Saturday, June 26, 2010


This is Lynn Jenkins, she does not represent us

H.R. 5486 is bill to amend the Internal Revenue Code of 1986 to provide tax incentives for small business job creation, and for other purposes. It is known as the SMALL BUSINESS JOBS TAX RELIEF ACT OF 2010.
Among the features of this bill are these provisions:

  • Amends the Internal Revenue Code to increase from 50% to 100% the exclusion from gross income of the gain from the sale or exchange of qualified small business stock acquired after March 15, 2010, and before January 1, 2012.

  • Increases the tax deduction for trade or business start-up expenditures from $5,000 to $20,000 in 2010 and 2011.

  • Revises the definition of "qualified nonrecourse financing" to include qualified nonrecourse real property or Small Business Investment Company financing as amounts at risk for purposes of determining the deductibility of losses from certain investment activities, including farming, leasing, and energy exploration.

  • Excludes from gross income any amount paid for a borrower under the Small Business Administration (SBA) borrower assistance program.

  • Revises rules for valuing assets in grantor retained annuity trusts to require that the right to receive fixed amounts from an annuity last for a term of not less than 10 years, that such fixed amounts not decrease during the first 10 years of the annuity term, and that the remainder interest have a value greater than zero when transferred.
The Republican argument on this bill was that it was not large enough and that it spent too much money. Michigan's Republican Representative was the minority's primary antagonist on H.R. 5486. He said "First, while the tax relief in here is welcome, it's not enough and won't actually help small businesses create the jobs we need to reduce our stubbornly high unemployment rate. While I would certainly support further lowering taxes on small businesses, the last thing they need is higher taxes, which is exactly what they are facing from this Congress." And with that the Party of No said no to small business.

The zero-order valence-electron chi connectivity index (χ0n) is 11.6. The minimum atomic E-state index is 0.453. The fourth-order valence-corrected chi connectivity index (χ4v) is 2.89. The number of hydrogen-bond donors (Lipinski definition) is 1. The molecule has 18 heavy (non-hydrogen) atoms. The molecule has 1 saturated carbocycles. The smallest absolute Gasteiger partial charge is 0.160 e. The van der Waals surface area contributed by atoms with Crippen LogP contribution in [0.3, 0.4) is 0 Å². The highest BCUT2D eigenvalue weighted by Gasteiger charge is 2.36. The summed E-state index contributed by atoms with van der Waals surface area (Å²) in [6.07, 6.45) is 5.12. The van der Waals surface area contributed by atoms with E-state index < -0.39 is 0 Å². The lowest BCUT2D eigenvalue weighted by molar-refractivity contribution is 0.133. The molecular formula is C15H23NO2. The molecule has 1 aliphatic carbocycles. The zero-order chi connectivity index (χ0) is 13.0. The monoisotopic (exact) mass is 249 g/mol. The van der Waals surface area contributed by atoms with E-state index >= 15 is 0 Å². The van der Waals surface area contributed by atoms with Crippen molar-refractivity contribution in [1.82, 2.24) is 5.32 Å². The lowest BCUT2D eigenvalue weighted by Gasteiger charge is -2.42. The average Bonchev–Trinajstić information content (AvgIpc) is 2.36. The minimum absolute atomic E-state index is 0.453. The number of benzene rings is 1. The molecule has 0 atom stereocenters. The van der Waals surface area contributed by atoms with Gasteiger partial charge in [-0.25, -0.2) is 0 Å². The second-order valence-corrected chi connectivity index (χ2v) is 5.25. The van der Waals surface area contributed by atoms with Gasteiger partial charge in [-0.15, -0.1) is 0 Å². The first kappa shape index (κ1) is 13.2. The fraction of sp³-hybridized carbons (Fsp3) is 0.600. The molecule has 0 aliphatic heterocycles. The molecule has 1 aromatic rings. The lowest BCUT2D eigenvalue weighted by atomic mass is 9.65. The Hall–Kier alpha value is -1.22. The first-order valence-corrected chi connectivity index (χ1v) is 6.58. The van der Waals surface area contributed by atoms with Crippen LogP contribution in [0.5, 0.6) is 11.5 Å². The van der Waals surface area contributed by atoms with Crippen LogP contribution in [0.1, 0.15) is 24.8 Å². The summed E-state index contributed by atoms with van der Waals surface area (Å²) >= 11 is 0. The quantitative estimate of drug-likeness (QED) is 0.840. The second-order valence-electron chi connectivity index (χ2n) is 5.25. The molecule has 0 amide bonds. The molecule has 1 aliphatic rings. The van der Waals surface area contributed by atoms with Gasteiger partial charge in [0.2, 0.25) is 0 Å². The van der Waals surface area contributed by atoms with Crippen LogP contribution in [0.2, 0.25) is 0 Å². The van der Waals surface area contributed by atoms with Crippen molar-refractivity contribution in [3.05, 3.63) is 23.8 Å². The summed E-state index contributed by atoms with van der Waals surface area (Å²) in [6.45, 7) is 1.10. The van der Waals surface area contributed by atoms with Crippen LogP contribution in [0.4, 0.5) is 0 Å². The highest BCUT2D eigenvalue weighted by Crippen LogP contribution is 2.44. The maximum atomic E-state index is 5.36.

This is like looking at a hungry person and telling him you've got a ham sandwich and a bag of chips, but he is too hungry for that. No, you won't give him a snack, he's got to wait for the big meal. Of course when the big meal comes along you then tell him, wait, I can't afford to feed you this big meal!

Camp went on to say "Second, this bill, like others before it, provides a stark reminder of the majority's view of the Ways and Means Committee as an ATM machine to fund other spending. Here, the majority is seeking to generate $7.1 billion in additional tax revenue but would only provide $3.6 billion in tax relief over the next decade. The rest of the money raised will be used to offset the cost of another bill, H.R. 4297, which was reported by the Financial Services Committee, that creates another TARP-like program. Some might call it TARP III."

H.R. 4297 is the RURAL DISASTER ASSISTANCE IMPROVEMENT ACT of 2009. My friends you have just witnessed a Congressional Smoke Screen. H.R. 4297, introduced by New York City's Democratic Congressman Paul Hodes, languishes in the House Committee on Transportation and Infrastructure; specifically in the Subcommittee on Economic Development, Public Buildings and Emergency Management. There has been no action on Representative Hodes' bill.